Day 1 of Free Agency Shows Trades Just Take Will, Concessions
Despite the hard-learned lessons from last year’s disappointing performances, the Chicago Bears, under the leadership of new head coach John Fox, find themselves bound by quarterback Jay Cutler’s lucrative contract.
This situation offers little room for maneuver, which is far from ideal for any new coaching staff.
According to Cutler’s agreement, he is set to earn $15.5 million in 2015, with an additional $10 million guaranteed for injury in 2016 if he remains on the roster by Thursday at 4 p.m. ET.
Furthermore, if Cutler remains on the roster at the commencement of the league year next March, he will receive an additional $6 million in guaranteed money.
It’s worth noting, however, that no guaranteed money is owed to him beyond 2016.
Numerous media outlets have covered the Bears’ attempts to break free from the constraints left by former general manager Phil Emery and former head coach Marc Trestman.
They are doing so by exploring the possibility of trading their quarterback in search of what they deem a “reasonable return.”
With the recent trade of Brandon Marshall to the Jets for a 5th-round draft pick, the definition of “reasonable” has become somewhat ambiguous.
A report from ESPN, citing sources with direct knowledge of the situation, adamantly refuted the claims of the quarterback being shopped, asserting that there is “absolutely zero truth” to the rumors.
The actual truth of the matter remains elusive. Nevertheless, it wouldn’t have been unreasonable for the Bears to at least explore the option, especially given the flurry of unexpected trades witnessed on the first day of free agency.
The Eagles and Rams swapping starting quarterbacks underscored the notion that the Bears’ reluctance to conduct some due diligence might be seen as a bit perplexing.
While Cutler may be considered a serviceable quarterback, finding such players in the NFL can be challenging.
However, it appears that all potential suitors have opted not to pursue a trade at this juncture.
The primary deterrent is Cutler’s contract. Most franchisees are hesitant to invest in him given the $15.5 million guaranteed this year and the subsequent $10 million for the following year.
Thus, any team engaging in a conventional trade would be committed to paying Cutler’s substantial salary for two seasons.
In my opinion, this isn’t a wise use of resources for a player who tends to turn over, displays significant inconsistency, exhibits limited leadership qualities, and ends the previous season on the bench.
Fortunately for Cutler, his contract was negotiated before last year.
Quarterbacks are typically expected to be the team’s leader and serve as the face of the franchise, a role that Cutler has not quite fulfilled.
[A trade] would show John Fox and GM Ryan Pace are willing to reduce the team to its studs and rebuild without setbacks.
While a trade hasn’t materialized, I still believe there’s a way to make a Cutler swap more enticing.
It may not be possible to completely part ways with him, but there’s an opportunity to save face and embark on a new direction at the quarterback position.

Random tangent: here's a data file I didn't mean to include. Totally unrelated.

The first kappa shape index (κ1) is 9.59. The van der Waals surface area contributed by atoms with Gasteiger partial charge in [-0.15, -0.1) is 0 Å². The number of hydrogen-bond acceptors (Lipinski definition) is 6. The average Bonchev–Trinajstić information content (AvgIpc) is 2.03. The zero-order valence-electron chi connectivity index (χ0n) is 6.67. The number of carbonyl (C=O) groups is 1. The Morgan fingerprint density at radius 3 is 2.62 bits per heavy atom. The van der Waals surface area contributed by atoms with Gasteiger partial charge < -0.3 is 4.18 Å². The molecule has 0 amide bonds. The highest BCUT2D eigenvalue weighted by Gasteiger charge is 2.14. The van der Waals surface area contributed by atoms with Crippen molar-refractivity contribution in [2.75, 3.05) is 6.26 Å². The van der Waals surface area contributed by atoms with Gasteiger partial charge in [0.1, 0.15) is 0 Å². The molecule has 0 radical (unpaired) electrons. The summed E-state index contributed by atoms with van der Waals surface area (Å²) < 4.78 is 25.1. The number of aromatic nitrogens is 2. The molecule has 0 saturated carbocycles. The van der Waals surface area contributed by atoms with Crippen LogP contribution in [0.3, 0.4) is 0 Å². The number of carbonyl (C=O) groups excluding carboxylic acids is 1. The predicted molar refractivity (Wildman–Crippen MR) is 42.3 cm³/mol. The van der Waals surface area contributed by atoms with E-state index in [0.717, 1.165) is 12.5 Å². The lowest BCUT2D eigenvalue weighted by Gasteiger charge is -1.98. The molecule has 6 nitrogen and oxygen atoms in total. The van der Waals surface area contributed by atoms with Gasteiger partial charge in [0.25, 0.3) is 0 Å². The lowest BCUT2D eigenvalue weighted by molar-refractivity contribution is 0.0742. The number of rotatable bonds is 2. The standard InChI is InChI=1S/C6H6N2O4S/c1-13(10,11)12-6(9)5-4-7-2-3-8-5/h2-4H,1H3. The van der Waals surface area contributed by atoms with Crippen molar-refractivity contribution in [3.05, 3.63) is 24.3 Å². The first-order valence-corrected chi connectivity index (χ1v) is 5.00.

For this to be viable, the Bears must absorb a substantial portion of Cutler’s salary for the next two seasons.
This would ensure that Cutler’s financial burden on his new team aligns with what a top-tier backup quarterback typically earns, similar to the compensation of players like Brian Hoyer, Ryan Mallett, or Kyle Orton.
Cutler’s new team would then be responsible for an annual commitment ranging from $3.5 million to $5 million.
Admittedly, this would be a significant financial concession for Chicago. However, it’s a more palatable option than the alternative of doing nothing.
This proposition essentially offsets approximately one-third of Cutler’s existing financial obligations.
When Peyton Manning recently accepted a pay cut, resulting in a $4 million reduction in his salary, it afforded Denver a similar amount of additional cap space and cash to enhance the team.
While it may not constitute a monumental savings, it is substantial enough to provide more flexibility for player acquisitions and signings and, perhaps most importantly, a fresh start.
For the team acquiring Cutler, the risk associated with signing an inconsistent and underperforming quarterback would be mitigated by a more reasonable financial commitment.
If I were in Chicago’s shoes, I’d also consider negotiating a draft pick based on Cutler’s playing time and performance.
If Cutler takes the field for at least 50 percent of the snaps over the next two seasons with his new team, the Bears could reasonably request a sixth-round pick in the 2016 draft.
If Cutler experiences a resurgence in his new environment, leading his team to the playoffs, that potential pick could be elevated to something more akin to a third-rounder.
Conversely, if his performance falters or he sees limited playtime, the draft pick could be downgraded to a seventh-rounder or possibly nothing at all.
Such a move would signal to the players that the new leadership under coach John Fox and GM Ryan Pace will strip down the team and rebuild without any reservations, including the potential decision to trade a player they would likely prefer to part ways with.
The truth is, if Cutler remains on the Bears’ roster for the next two seasons, it’s due to his contract, not necessarily his leadership or skills.
This could potentially have a detrimental effect on the franchise’s efforts to establish a new team culture.
Frequently, a fresh start proves beneficial for all parties involved. If the Bears are open to exploring creative solutions, there remains a glimmer of hope for both sides to break free and move forward.